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When it comes to managing a hectic schedule, daily to-dos that don't have tangible and immediate payoffs usually find themselves falling off your checklist. That includes exercise.
"The reality is that physical activity constantly competes with everything else we do," says Michelle L. Segar, Ph.D., associate director of the Sport, Health, and Activity Research and Policy Center for Women and Girls at the University of Michigan. "For us to believe an activity is worth our time, it has to offer something very important to our daily life."
In a 2011 study, Segar and her colleagues reported that women who tracked instant results after a workout—like feeling happier, more energetic, and less anxious—exercised 34 percent more over the course of a year than those who focused on appearance or weight-loss goals.
It makes sense: Physical changes can take weeks and months, which can make working out feel like just another chore.
Instead, focus on these five instant benefits of exercise—they'll help reboot your workout motivation.
Cramming for a big meeting? Have a stack of paperwork to sort through? Skipping your workout to clock extra hours behind the desk may seem like a smart move, but a quick trip to the gym can actually be more beneficial. According to a study published in Clinical Neurophysiology, 20 minutes of moderate exercise immediately increases attention and cognitive ability.
"There's a shift in brain activity that enhances executive functioning, which plans, schedules, and coordinates thoughts and actions," says study author Charles H. Hillman, Ph.D., a professor in the department of kinesiology and community health at the University of Illinois at Urbana-Champaign. That amplified focus can last up to an hour, so schedule a quick workout during a time of day when you tend to be most distracted, or before a time when you'll really need to be on point.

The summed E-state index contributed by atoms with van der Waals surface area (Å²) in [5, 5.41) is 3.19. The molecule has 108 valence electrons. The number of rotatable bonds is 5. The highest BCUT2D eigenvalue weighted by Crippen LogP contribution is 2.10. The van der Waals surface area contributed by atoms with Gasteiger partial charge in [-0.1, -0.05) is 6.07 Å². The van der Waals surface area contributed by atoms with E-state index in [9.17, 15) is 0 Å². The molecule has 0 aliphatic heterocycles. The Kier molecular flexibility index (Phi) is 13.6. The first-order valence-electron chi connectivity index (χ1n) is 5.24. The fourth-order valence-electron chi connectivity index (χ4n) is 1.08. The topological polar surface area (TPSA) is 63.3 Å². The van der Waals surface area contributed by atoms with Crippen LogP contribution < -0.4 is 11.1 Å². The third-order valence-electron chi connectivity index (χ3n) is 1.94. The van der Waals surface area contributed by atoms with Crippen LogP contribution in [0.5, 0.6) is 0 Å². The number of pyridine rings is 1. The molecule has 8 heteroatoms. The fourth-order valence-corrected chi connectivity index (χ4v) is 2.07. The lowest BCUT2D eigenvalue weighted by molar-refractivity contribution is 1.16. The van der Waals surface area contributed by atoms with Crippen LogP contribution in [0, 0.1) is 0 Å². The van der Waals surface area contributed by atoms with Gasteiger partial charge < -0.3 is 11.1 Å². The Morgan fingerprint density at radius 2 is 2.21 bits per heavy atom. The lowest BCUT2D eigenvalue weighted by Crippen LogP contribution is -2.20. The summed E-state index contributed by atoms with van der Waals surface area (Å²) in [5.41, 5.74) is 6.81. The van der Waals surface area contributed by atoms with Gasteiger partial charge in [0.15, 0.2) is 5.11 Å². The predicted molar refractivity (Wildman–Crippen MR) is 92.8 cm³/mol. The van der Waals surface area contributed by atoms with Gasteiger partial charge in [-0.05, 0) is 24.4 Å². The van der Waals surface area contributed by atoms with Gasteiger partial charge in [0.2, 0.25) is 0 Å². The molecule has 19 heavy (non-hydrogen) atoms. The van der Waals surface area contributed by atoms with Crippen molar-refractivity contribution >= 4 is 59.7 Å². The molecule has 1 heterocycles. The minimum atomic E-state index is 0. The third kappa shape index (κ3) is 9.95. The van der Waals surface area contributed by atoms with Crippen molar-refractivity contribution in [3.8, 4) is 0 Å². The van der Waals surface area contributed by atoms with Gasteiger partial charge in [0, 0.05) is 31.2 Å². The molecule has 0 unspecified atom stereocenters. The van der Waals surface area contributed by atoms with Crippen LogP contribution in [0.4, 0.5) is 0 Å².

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Having strong social ties can pay off in significant health benefits like lower blood pressure, fewer colds, and lower rates of mental illness, suicide, and alcoholism. You're most likely to create sustainable bonds with new people when you share a common interest, so don't keep to yourself at the gym. Sign up for a boot camp or cardio class and strike up convos with classmates.
Just the fact that you're into fitness will improve people's view of you: A recent study found that those who work out are perceived by others to be more friendly, outgoing, personable, kind, and even more attractive than those who don't.
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A pricey facial is one way to score a better complexion; a single sweat session is another.
"As your heart rate rises, the increase in blood flow circulates to the surface of your skin, giving you that revitalizing flush of color," says Mitra Ray, Ph.D., coauthor of Do You Have the Guts to Be Beautiful?
Turns out, sweating is good for your skin too: Some of the water evaporates to cool the body, and the rest is reabsorbed into the skin, giving it a nicely hydrated look post-workout.
Yes, exercising can make your sack sessions even sexier. A study published in The Journal of Sexual Medicine found that women who completed a 20-minute treadmill run before watching an erotic film clocked a 150 percent increase in genital arousal.
"Exercise activates the sympathetic nervous system, which helps blood enter the vaginal tissue more readily and creates more vaginal lubrication when in a sexual situation," says Cindy M. Meston, Ph.D., director of the Sexual Psychophysiology Lab at the University of Texas at Austin. To take advantage of this, you might want to exercise at home—Meston says the swell in arousal only lasts up to 30 minutes.
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According to a 2011 study, those who engaged in moderately intense exercise for a total of 150 minutes a week—that's 30 minutes a day, five days a week—were able to fall asleep faster and felt less tired during daylight hours.
"Working out zaps stress and anxiety, plus it helps your body to regulate its own temperature, so you can hit the hay more peacefully," says study author Paul D. Loprinzi, Ph.D., an assistant professor of exercise science at Bellarmine University. And it doesn't matter what time of day you choose to fit in a sweat session, he says.
Only limited research suggests that late-night physical activity hurts the quality of your sleep.